Relapse from drug or alcohol addiction is common. It’s estimated that about half of all people who get sober eventually relapse. It might seem like a terrible setback, but it’s important to remember that relapse is not a failure- it’s a part of the process. Addiction is a chronic disease. Just like cancer can go into remission for years and suddenly reoccur, a person can be sober for years or even decades and have a relapse.
It seems obvious that a relapse soon after stopping drugs or alcohol is a real danger, and in fact, the first 90 days after recovery are when it is most likely. When you first return to the wider world after a period of treatment, triggers are everywhere. Mental health issues are a big factor, which why it’s important to treat any underlying psychological problems. Relationship issues or the loss of a support system can lead to depression or be triggers in themselves. The environment in which a person lives or travels can also contain triggers. Visiting places you once used drugs, seeing people you once used with or bought from, and even seeing drug paraphernalia can all lead to relapse.
This is why it’s so important that part of addiction therapy is learning to identify your triggers and come up with strategies to cope with them. Group therapy and 12-step programs also provide resources to help. If you share your fears of relapse with a group of people in a similar situation, you might hear several different perspectives on how other people deal with triggers and stay on the right path. These groups can also provide a built-in support system of people you can call if you feel you’re backsliding, particularly if you have a sponsor.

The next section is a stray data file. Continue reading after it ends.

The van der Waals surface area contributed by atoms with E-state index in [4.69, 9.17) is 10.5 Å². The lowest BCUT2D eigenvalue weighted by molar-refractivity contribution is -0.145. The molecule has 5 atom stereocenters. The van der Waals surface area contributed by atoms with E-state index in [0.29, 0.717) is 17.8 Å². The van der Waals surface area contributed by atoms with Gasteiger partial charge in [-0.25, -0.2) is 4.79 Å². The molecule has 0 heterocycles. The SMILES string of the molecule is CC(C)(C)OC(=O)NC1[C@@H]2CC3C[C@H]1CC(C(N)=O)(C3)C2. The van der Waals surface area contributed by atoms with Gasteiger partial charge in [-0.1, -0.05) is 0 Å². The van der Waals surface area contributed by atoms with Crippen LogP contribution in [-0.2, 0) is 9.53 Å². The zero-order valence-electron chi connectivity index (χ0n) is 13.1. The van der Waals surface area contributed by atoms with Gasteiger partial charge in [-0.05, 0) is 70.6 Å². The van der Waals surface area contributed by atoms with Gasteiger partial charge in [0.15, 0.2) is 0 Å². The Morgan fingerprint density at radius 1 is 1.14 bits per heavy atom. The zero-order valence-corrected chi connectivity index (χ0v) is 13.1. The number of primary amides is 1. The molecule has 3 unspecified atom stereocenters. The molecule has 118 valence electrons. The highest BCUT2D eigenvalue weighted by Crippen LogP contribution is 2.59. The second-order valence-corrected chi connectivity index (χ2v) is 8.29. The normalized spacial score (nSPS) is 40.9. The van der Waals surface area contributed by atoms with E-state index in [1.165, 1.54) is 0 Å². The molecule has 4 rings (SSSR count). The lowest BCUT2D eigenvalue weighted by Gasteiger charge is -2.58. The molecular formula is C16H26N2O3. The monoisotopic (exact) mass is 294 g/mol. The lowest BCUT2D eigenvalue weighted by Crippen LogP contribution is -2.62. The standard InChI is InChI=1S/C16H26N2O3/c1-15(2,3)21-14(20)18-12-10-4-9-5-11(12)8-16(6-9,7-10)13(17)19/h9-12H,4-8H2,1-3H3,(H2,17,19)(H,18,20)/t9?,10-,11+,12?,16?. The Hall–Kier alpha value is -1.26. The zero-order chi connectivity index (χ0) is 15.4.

You might think that a long period of sobriety would mean less chance of relapse, but this isn’t necessarily true. Those who have been in recovery for a substantial amount of time will have lost their tolerance for their drug of choice, and if they try to take the amount of a substance they were used to before quitting, they’re at serious risk for overdose and death.
Typically, there will be emotional symptoms first. Someone begins to feel depressed, anxious, or irritable, which then leads to thoughts about returning to their drug of choice. It can be easy at a time like this to forget the negatives and focus on the good feelings drug use produced. It’s vital to recognize these signs and get back into treatment because even one instance of substance use can lead to serious cravings.
If you suspect a loved one is on the path to relapse, keep an eye out for sudden changes in mood or behavior, and sudden secrecy or isolation.
If you or a loved one need help to quit drugs or alcohol, consider Asana Recovery. We offer medical detox, along with both residential and outpatient programs, and you’ll be supervised by a highly trained staff of medical professionals, counselors, and therapists. Call us any time at (949-438-4504).